Of music, and the voices of the young; And life will pass me in the mantling blush,

And the dark tresses to the soft winds flung ;But thou no more with thy sweet voice shalt come

To meet me, Absalom !

“ And oh! when I am stricken, and my heart,

Like a bruised reed, is waiting to be broken, How will its love for thee, as I depart,

Yearn for thine ear to drink its last deep token ! It were so sweet, amid death's gathering gloom,

To see thee, Absalom !

And now, farewell! 'Tis hard to give thee up,

With death so like a gentle slumber on thee! And thy dark sin "oh! I could drink the cup,

If from this woe its bitterness had won thee. May God have called thee, like a wanderer home,

My lost boy, Absalom !”

He covered up his face, and bowed himself
A moment on his child ; then, giving him
A look of melting tenderness, he clasped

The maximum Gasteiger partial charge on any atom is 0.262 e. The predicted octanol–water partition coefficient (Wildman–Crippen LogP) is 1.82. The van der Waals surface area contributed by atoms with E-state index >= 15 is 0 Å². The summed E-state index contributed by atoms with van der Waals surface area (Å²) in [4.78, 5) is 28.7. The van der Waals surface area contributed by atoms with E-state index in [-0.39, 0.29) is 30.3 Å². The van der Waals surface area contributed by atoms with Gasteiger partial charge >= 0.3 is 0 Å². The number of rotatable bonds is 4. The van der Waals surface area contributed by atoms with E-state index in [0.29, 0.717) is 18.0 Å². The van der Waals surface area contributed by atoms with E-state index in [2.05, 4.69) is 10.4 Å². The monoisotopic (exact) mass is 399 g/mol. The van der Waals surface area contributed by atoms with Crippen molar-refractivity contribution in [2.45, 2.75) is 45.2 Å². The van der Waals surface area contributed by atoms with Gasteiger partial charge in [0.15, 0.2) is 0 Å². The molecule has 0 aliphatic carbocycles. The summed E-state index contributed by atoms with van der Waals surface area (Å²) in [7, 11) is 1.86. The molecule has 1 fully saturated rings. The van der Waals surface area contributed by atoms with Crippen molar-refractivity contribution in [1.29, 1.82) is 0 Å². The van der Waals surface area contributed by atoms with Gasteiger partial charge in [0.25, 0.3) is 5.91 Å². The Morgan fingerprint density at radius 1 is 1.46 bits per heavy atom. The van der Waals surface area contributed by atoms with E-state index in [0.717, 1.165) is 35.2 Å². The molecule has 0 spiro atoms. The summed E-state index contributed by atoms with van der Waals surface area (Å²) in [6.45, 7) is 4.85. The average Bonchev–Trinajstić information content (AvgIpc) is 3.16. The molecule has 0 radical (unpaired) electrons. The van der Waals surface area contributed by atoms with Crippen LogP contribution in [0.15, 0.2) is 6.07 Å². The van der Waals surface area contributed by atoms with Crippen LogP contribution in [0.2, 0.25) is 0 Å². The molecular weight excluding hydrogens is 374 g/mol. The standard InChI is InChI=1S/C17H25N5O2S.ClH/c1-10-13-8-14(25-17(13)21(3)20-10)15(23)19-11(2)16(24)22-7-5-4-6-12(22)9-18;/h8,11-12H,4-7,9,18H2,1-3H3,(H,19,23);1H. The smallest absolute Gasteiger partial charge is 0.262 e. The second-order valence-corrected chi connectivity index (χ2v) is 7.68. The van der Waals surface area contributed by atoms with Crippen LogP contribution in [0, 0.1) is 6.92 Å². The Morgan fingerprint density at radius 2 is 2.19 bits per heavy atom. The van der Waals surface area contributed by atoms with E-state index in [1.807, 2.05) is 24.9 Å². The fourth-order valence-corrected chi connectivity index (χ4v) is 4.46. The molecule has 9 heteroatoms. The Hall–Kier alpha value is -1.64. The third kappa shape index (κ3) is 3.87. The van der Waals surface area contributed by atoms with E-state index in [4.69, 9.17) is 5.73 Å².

His hands convulsively, as if in prayer.
And, as if strength were given him of God,
He rose up calmly, and composed the pall
Firmly and decently,—and left him there,
As if his rest had been a breathing sleep.



It was the schooner Hesperus,

That sailed the wintry sea; And the skipper had taken his little daughter

To bear him company.

Blue were her eyes as the fairy flax,

Her cheeks like the dawn of day,
And her bosom white as the hawthorn buds

That ope in the month of May.

The skipper he stood beside the helm,

His pipe was in his mouth, And he watched how the veering flaw did blow

The smoke now west, now south.

Then up and spake an old sailor,

Had sailed the Spanish main, “I pray thee put into yonder port,

For I fear a hurricane.

“ Last night the moon had a golden ring,

And to-night no moon we see !"
The skipper he blew a whiff from his pipe,

And a scornful laugh laughed he.

Colder and louder blew the wind,

A gale from the north-east;
The snow fell hissing in the brine,

And the billows frothed like yeast.

Down came the storm, and smote amain

The vessel in its strength; She shuddered and paused, like a frighted steed,

Then leaped her cable's length.